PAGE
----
By Christopher A. Lane
Does the Garden of Eden still exist? If so,
is it guarded by an angel with a flaming sword, as it says in Genesis?
Zondervan Publishing House, 383 pp, 1994
Iíve long been intrigued by such
questions. So many people, including some Christians, believe much of the
Bible is made up, nice, albeit significant, myths dreamed up by charlatans
for their own gain. Concrete archaeological discoveries of Biblical
stories would blow that out of the water, including the Garden of Eden.
Edenís Gate explores such a
question. Dr. Ben Lawrence, a noted archaeologist and Christian, is
selected to lead a dig in Iraq. He is replacing world-famous Richard
Grimm, who has mysteriously disappeared. The site is extremely important,
offering clues to the very origins of mankind. While there, he meets an
archaeologist babe, Jennifer Rogers, and they, naturally, fall for each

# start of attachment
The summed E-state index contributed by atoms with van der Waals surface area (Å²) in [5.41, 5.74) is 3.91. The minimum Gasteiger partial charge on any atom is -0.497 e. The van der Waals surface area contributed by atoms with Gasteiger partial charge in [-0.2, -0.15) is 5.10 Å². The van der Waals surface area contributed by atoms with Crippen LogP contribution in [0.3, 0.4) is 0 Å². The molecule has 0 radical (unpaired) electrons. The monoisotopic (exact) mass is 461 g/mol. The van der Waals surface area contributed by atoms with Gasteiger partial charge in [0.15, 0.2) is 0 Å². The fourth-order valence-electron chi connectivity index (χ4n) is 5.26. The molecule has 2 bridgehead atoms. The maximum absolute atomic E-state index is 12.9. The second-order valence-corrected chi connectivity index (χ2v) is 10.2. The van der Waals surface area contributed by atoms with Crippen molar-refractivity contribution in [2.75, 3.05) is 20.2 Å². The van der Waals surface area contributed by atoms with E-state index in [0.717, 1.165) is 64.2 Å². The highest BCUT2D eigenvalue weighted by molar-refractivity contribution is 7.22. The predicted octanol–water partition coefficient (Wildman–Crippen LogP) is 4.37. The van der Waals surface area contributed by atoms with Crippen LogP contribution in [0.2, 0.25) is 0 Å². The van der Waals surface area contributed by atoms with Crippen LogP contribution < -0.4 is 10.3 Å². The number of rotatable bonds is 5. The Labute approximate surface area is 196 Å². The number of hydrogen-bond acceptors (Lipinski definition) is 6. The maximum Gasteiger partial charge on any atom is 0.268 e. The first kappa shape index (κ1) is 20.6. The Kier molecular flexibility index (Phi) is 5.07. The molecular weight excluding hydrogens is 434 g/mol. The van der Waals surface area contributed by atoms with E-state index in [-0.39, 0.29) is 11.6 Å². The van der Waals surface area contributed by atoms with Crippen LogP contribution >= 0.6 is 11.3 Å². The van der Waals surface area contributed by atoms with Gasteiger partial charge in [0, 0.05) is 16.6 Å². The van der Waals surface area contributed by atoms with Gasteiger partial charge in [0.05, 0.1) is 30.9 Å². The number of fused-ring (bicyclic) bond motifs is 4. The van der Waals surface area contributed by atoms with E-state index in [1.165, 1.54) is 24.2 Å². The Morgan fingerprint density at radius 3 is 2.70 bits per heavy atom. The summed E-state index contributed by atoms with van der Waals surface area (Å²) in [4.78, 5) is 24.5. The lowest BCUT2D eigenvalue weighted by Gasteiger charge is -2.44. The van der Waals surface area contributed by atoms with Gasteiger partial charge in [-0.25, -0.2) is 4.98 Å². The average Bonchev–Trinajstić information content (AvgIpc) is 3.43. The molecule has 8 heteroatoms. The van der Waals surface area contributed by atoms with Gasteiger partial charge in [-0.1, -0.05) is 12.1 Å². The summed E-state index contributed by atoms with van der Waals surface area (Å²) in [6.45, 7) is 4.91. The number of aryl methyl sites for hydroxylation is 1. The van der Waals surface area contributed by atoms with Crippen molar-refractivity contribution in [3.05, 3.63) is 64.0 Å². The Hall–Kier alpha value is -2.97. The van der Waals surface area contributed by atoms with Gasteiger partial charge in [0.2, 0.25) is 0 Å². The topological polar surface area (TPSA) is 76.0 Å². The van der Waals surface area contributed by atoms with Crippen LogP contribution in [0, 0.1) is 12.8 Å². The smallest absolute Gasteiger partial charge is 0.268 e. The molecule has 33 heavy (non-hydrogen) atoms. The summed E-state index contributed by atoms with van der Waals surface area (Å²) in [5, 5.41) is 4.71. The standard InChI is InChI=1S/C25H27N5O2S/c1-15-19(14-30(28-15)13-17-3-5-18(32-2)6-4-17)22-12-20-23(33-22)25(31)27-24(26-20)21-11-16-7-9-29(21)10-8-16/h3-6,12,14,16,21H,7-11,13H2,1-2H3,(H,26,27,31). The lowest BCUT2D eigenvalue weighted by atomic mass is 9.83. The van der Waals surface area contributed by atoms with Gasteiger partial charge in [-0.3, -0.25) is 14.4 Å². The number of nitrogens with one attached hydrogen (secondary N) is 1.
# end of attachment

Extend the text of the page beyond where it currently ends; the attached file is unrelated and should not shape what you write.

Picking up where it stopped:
other, although she is not a Christian and is outright hostile to
Lawrence, at least at first.
In the meantime, the FBI is
investigating the disappearance of Dr. Grimm, and comes across an
operation that stinks of the CIA. Add a vengeful, jilted lover, a CEO of a
multi-billion dollar high-tech company, and some bumbling mercenaries, and
Edenís Gate is a pleasant adventure novel, though stopping well
short of spine-tingling action.
Do Lawrence and Rogers find the Garden
of Eden? Read it and find out.
Christian fiction has come a long way
just in the 1990s, spearheaded by the commercial success of the Left
Behind series, and seems poised to continue its success in 2000 and
beyond. Edenís Gate, although it has its share of preachiní and
teachiní, is a well-rounded, at times violent, novel. In fact, itís a
shame that such books, with sincere Christians as main characters, have
been segregated away into their own corner of literature, rather than
treated as mainstream works. After all, the only reason Left Behind
and its sequels are sold at the big chain bookstores is because they sell.
But maybe theyíll open the door for other Christian novels to be placed
in the stacks in the Literature and Fiction section, rather than hidden
away in a tiny alcove lumped under the all-encompassing heading of